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How can I shrink the image with Piriform DeFragger?

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Hi - I have a C drive (Win 7 Ultimate 64 bit) that has only 435 used Gbytes on a 2 TB drive. I am attempting to use an image backup to restore to a 1 TB drive. But, after defrag, the image is still over 1 TB. How can i shrink it further so I can restore to 1 TB drive? Thanks.

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One of the things Defraggler does is to minimize the number of empty disk clusters that exist in between disk clusters that contain data. It does nothing to compress the actual data. (1GB of data that is 10 percent fragmented occupies 1.1 GB of physical disk space. But you can't use Defraggler to make it any smaller than 1GB. Understand?) The only thing I could suggest is to bring the image onto your 2TB drive, clean out any files or folders you don't need, then use a utility like 7Zip to compress the other files and folders you want to keep.

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OK - thanks dvdbane and Derek891 - I understand that defrag will not help me. Maybe you know of a way to identify what is out there so I could take it off independently and, then, make my image. I can not really zip things as this is OS volume and contains only OS and programs. I have already deleted all the temp Internet, etc stuff. - Thanks for your help. :)

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Your mission is impossible.

 

Defraggler will NOT reduce the size of a partition image backup file.

 

Defraggler will defragment a real partition and this SHOULD permit you to shrink the partition,

BUT

There may be files near the far end of the system partition C:\ which Windows will not move,

and then your alternatives include :-

http://www.partition...ootable-cd.html

and

http://www.partition...ash-drive.html.

 

Alternatively,

Create two partitions on your 1 TB drive, 600 GB followed by 400 GB,

then use something like Macrium Reflect to create in the 400 GB partition a System C:\ partition Image backup file.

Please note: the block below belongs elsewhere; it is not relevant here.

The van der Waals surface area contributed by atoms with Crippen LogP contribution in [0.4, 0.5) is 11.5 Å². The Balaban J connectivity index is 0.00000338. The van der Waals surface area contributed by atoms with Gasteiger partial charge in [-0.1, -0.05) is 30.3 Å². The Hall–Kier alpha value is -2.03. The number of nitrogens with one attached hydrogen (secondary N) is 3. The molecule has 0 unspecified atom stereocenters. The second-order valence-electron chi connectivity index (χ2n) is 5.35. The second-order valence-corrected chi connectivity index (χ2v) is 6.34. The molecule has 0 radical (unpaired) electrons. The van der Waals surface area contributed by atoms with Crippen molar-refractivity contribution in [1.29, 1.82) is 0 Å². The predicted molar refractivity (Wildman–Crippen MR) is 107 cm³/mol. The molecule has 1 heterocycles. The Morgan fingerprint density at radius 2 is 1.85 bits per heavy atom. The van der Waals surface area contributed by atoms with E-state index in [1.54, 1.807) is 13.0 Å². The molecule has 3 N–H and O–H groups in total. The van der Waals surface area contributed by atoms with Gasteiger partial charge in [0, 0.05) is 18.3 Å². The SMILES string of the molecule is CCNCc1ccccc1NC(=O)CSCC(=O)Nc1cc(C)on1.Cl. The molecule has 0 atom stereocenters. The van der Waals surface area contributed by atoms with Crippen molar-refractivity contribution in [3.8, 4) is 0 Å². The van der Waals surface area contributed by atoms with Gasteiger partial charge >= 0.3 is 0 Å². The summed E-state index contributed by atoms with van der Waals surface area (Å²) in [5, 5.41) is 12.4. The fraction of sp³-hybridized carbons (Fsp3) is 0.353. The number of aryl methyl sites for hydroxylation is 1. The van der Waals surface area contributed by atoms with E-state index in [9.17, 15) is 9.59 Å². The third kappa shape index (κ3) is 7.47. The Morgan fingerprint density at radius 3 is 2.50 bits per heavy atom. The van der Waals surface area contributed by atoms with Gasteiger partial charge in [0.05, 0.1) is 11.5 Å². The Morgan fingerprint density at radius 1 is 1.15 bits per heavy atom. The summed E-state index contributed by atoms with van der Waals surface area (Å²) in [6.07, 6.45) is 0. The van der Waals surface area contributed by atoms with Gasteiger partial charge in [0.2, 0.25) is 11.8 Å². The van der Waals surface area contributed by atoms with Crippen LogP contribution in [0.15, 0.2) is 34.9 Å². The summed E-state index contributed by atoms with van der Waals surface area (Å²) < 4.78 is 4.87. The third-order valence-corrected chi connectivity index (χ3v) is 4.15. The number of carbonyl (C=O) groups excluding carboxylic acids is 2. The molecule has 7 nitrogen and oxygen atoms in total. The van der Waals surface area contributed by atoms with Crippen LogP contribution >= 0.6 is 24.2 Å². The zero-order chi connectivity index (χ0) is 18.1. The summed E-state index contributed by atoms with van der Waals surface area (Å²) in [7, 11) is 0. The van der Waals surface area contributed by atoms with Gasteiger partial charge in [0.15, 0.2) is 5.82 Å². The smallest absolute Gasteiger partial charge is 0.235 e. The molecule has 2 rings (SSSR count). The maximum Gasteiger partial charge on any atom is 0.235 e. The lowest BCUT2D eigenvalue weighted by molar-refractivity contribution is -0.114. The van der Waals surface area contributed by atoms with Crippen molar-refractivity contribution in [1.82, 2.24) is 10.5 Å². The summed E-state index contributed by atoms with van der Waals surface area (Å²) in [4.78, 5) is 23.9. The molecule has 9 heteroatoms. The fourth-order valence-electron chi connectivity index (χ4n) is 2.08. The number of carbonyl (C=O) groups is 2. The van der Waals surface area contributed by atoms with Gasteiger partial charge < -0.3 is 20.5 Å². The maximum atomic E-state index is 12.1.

I guess that 435 used Gbytes will need a backup image file of less than 350 Gbytes.

Then use Macrium Reflect to restore into the 600 GB partition your 350 GB backup of your original system C:\, automatically shrinking a 2 TB system into 600 GB.

 

Subsequently you can boot from the 1 TB drive and then :-

You can shrink the 2 TB partition because no files are locked;

Or you can format / delete / wipe the 2 TB and use as an archive or for installation of other applications,

and consider whether to use he 400 GB partition for other purposes, or to merge it with the 600 GB to give you a 1000 GB C:\

 

My personal advise is NEVER waste a whole drive on C:\,

You only succeed in "painting yourself into a corner".

 

I am more than happy with 25 GB for Windows 7 Ultimate,

and separate partitions for documents and portable applications and other installed applications.

 

Please note that when Macrium restores an image into a different sized partition,

it will also defrag as it restores, hence the end result is fully defragged even if the original was badly fragmented.

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+1 to what Alan_B said. Several partitions make space management easier and things are more tidy. Also, having your documents / personal data on a single partition makes reinstalling the operating system a lot less painful operation.

 

For my 500GB hdd, I have 3 partitions:

 

+ 40 GB for c: (boot drive) - Win7 x64.

+ 324 GB for personal data.

+ 100 GB for games.

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Thanks much for all the great information Alan_B and eL_PuSHeR. I really appreciate it, very, very much. Best to you both. :)

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Hi again - I am not sure what size I will change to with the re-partitioning yet. But, I was poking around my C drive and was wondering if someone can tell me if I can delete (or is there a program to do it) any of the attached files in SYSTEM VOLUME INFORMATION folder that are older than the date of my last reboot. I used Ztree for this list and sorted by size and then by date. Thanks again.

post-66586-0-40018100-1379789060_thumb.jpg

post-66586-0-74312700-1379789095_thumb.jpg

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If Ztree can delete those System Volume Information files then it is too dangerous to be in your hands.

You might hack vital bits and pieces out of your Restore Point System.

 

It would be much safer to choose which recent Restore Points might be of value and to delete the older ones by using

CCleaner / Tools / System Restore.

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Thanks, Alan, for you comments on 2013 09 20.  Very helpful.  sorry that I did not thank you when I read it.

Happy New Year!

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You already thanked him over five years ago. This is a most peculiar post.

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